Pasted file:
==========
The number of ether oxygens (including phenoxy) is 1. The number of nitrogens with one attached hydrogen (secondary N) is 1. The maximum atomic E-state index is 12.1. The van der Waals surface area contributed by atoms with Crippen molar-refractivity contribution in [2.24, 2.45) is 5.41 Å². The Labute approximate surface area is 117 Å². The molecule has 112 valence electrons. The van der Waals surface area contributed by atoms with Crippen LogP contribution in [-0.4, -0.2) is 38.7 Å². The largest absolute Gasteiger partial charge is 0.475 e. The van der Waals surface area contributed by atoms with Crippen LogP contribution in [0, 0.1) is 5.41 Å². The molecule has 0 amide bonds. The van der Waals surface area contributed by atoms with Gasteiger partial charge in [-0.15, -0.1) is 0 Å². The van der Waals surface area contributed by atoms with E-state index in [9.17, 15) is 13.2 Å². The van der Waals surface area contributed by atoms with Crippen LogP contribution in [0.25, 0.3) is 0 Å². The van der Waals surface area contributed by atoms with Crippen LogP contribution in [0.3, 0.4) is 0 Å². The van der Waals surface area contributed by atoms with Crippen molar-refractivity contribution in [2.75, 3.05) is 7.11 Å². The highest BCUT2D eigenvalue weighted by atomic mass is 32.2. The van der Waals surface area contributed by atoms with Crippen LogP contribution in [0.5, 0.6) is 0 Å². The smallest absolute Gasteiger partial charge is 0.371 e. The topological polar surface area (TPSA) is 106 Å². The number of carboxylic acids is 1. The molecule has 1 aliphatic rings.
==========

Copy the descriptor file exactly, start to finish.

The number of ether oxygens (including phenoxy) is 1. The number of nitrogens with one attached hydrogen (secondary N) is 1. The maximum atomic E-state index is 12.1. The van der Waals surface area contributed by atoms with Crippen molar-refractivity contribution in [2.24, 2.45) is 5.41 Å². The Labute approximate surface area is 117 Å². The molecule has 112 valence electrons. The van der Waals surface area contributed by atoms with Crippen LogP contribution in [-0.4, -0.2) is 38.7 Å². The largest absolute Gasteiger partial charge is 0.475 e. The van der Waals surface area contributed by atoms with Crippen LogP contribution in [0, 0.1) is 5.41 Å². The molecule has 0 amide bonds. The van der Waals surface area contributed by atoms with Gasteiger partial charge in [-0.15, -0.1) is 0 Å². The van der Waals surface area contributed by atoms with E-state index in [9.17, 15) is 13.2 Å². The van der Waals surface area contributed by atoms with Crippen LogP contribution in [0.25, 0.3) is 0 Å². The van der Waals surface area contributed by atoms with Crippen LogP contribution in [0.3, 0.4) is 0 Å². The van der Waals surface area contributed by atoms with Crippen molar-refractivity contribution in [2.75, 3.05) is 7.11 Å². The highest BCUT2D eigenvalue weighted by atomic mass is 32.2. The van der Waals surface area contributed by atoms with Crippen LogP contribution in [0.5, 0.6) is 0 Å². The smallest absolute Gasteiger partial charge is 0.371 e. The topological polar surface area (TPSA) is 106 Å². The number of carboxylic acids is 1. The molecule has 1 aliphatic rings.